CBS News reported that's much more than the $10 million the campaign had set as a goal for fundraising for the quarter that ended Sept. 30 even though Perry entered the race late and had less time to raise money than other candidates.
In a statement, Perry's campaign said it had raised the funds for the GOP primary between Aug. 13 and Sept. 30 from more than 22,000 donors.
"The generous contributions from Americans across the nation prove the overwhelming support for Governor Perry's principled, conservative leadership and vision to get America working again," said Rob Johnson, Perry's campaign manager.
Perry's main rival, former Massachusetts Gov. Mitt Romney, took in $18 million in campaign contributions in the second quarter and is expected to raise $10 million to $12 million in the third quarter, CBS said. A Romney spokesman declined to release the third-quarter total but said, "We feel good in the strength of our finance team and the fact that we are adding new people every day."
Reports on third-quarter fundraising are due to the Federal Election Commission Oct. 15.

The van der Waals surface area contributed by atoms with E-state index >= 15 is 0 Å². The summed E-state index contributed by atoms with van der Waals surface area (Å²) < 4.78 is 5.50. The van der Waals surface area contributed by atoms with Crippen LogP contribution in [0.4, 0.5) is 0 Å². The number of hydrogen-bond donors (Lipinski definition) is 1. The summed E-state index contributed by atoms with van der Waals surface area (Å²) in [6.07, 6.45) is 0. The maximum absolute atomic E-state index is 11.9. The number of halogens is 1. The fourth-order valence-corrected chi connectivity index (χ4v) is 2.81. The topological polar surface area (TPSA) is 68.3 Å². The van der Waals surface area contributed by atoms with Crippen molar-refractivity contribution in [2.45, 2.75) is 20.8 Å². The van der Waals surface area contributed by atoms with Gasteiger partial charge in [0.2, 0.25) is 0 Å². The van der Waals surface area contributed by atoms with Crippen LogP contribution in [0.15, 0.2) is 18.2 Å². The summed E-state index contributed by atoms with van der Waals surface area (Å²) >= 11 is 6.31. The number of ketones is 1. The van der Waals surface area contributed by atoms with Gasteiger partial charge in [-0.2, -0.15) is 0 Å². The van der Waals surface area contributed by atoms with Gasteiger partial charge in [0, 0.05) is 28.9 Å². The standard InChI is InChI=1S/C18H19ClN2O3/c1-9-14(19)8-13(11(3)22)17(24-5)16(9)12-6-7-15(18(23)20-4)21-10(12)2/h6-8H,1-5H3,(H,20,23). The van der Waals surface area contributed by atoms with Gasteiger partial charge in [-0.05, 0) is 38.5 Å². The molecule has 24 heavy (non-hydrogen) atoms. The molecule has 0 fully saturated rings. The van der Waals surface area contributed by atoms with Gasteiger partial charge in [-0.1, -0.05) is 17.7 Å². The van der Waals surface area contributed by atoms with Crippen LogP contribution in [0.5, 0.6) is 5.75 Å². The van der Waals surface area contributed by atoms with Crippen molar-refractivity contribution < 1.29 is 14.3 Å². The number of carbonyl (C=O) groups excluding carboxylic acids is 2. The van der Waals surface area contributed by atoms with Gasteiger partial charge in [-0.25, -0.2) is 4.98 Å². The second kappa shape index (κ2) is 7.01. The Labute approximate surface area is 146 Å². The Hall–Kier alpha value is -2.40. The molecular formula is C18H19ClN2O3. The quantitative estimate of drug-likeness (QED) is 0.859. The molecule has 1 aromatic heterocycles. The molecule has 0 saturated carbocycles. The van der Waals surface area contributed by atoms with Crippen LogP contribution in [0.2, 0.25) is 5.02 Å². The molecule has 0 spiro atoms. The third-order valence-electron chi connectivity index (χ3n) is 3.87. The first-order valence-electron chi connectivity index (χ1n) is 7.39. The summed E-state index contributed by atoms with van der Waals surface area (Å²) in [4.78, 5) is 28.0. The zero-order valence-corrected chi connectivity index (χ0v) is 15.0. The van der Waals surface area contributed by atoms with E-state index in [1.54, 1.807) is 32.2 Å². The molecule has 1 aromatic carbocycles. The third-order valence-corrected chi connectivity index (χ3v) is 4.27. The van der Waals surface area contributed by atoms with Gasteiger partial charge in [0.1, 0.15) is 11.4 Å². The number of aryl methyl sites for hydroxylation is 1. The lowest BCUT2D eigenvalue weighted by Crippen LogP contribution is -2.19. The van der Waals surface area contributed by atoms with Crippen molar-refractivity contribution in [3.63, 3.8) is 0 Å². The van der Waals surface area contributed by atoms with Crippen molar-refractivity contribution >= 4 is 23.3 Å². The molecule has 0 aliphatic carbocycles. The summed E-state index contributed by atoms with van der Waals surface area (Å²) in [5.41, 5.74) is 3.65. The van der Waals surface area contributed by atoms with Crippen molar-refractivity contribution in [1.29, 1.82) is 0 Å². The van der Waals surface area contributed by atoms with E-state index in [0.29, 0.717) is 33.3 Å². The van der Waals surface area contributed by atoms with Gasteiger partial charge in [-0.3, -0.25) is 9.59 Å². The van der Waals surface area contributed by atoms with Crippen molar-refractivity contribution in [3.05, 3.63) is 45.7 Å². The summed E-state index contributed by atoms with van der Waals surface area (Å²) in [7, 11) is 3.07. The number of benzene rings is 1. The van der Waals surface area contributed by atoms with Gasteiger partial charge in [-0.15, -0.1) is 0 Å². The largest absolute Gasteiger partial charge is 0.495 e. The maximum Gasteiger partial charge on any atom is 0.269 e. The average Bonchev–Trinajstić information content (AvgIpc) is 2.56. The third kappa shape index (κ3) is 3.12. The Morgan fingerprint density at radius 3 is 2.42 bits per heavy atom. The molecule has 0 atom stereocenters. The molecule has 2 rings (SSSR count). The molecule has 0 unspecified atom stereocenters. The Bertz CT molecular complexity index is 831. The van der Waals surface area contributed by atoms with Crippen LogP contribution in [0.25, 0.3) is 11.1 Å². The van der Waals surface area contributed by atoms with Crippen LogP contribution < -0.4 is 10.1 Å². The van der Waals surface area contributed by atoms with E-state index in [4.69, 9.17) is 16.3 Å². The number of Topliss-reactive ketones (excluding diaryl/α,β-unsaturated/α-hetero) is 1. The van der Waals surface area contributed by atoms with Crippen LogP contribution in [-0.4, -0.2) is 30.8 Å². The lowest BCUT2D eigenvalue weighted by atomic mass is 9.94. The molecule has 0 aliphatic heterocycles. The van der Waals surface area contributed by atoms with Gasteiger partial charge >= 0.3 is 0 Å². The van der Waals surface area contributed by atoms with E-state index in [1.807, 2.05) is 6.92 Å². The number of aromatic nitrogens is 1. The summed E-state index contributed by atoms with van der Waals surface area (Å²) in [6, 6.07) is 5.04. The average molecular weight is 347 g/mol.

Meanwhile, third-quarter fundraising for congressional candidates likely will show some of the worst totals in recent history, party insiders said.
Twenty operatives in both the Democratic and Republican camps say the past three months will show some of the bleakest numbers in recent election cycles, Roll Call reported Wednesday.
Some theorize fundraising could be off about 25 percent, while others said that they had to solicit nearly twice as much to meet their goals. The list of possible causes for the falloff included the Jewish New Year, Hurricane Irene, the struggling economy and congressional action or inaction.
"I think it's really challenging right now for a number of reasons, not the least of which is the economy," Democratic consultant Mark Nevins told Roll Call. "People are reluctant to invest heavily in campaigns right now because they have their own personal financial concerns to worry about."
Democrats also sing the blues about the aggressive fundraising campaign for President Obama's re-election that is leaving Democratic House and Senate candidates scrambling for donations.
"It makes it hard for congressional candidates who constantly hear, 'I'm federally maxed out,'" the Democratic fundraiser told Roll Call.
An active and diverse field seeking the party's presidential nomination has contributed to less-than-robust national donations for Republicans as well, consultants said
"Having an active fundraising presidential field ... occupies the attention of the biggest A-list bundles in a given state," a Republican consultant said. "It's not that donors are tapped out. What happened is the very best bundlers are distracted."
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